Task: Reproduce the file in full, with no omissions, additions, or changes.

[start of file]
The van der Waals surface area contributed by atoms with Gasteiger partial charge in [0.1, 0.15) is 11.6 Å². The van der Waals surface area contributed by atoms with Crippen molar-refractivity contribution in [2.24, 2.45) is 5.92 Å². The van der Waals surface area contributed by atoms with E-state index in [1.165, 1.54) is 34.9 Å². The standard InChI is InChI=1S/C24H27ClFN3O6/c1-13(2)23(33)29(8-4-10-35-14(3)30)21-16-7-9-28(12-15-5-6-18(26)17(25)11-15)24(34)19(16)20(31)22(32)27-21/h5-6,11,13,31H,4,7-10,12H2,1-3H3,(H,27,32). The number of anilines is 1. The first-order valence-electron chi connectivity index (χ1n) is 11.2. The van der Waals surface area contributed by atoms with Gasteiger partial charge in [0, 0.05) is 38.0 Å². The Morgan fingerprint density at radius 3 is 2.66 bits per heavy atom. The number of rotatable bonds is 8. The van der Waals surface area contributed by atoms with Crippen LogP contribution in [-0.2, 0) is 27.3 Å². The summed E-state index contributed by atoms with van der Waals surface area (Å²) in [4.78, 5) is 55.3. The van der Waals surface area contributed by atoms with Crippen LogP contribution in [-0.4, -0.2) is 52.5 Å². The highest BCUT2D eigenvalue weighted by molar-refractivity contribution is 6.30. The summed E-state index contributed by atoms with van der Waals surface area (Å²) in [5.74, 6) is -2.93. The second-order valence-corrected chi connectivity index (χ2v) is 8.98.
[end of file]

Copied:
The van der Waals surface area contributed by atoms with Gasteiger partial charge in [0.1, 0.15) is 11.6 Å². The van der Waals surface area contributed by atoms with Crippen molar-refractivity contribution in [2.24, 2.45) is 5.92 Å². The van der Waals surface area contributed by atoms with E-state index in [1.165, 1.54) is 34.9 Å². The standard InChI is InChI=1S/C24H27ClFN3O6/c1-13(2)23(33)29(8-4-10-35-14(3)30)21-16-7-9-28(12-15-5-6-18(26)17(25)11-15)24(34)19(16)20(31)22(32)27-21/h5-6,11,13,31H,4,7-10,12H2,1-3H3,(H,27,32). The number of anilines is 1. The first-order valence-electron chi connectivity index (χ1n) is 11.2. The van der Waals surface area contributed by atoms with Gasteiger partial charge in [0, 0.05) is 38.0 Å². The Morgan fingerprint density at radius 3 is 2.66 bits per heavy atom. The number of rotatable bonds is 8. The van der Waals surface area contributed by atoms with Crippen LogP contribution in [-0.2, 0) is 27.3 Å². The summed E-state index contributed by atoms with van der Waals surface area (Å²) in [4.78, 5) is 55.3. The van der Waals surface area contributed by atoms with Crippen LogP contribution in [-0.4, -0.2) is 52.5 Å². The highest BCUT2D eigenvalue weighted by molar-refractivity contribution is 6.30. The summed E-state index contributed by atoms with van der Waals surface area (Å²) in [5.74, 6) is -2.93. The second-order valence-corrected chi connectivity index (χ2v) is 8.98.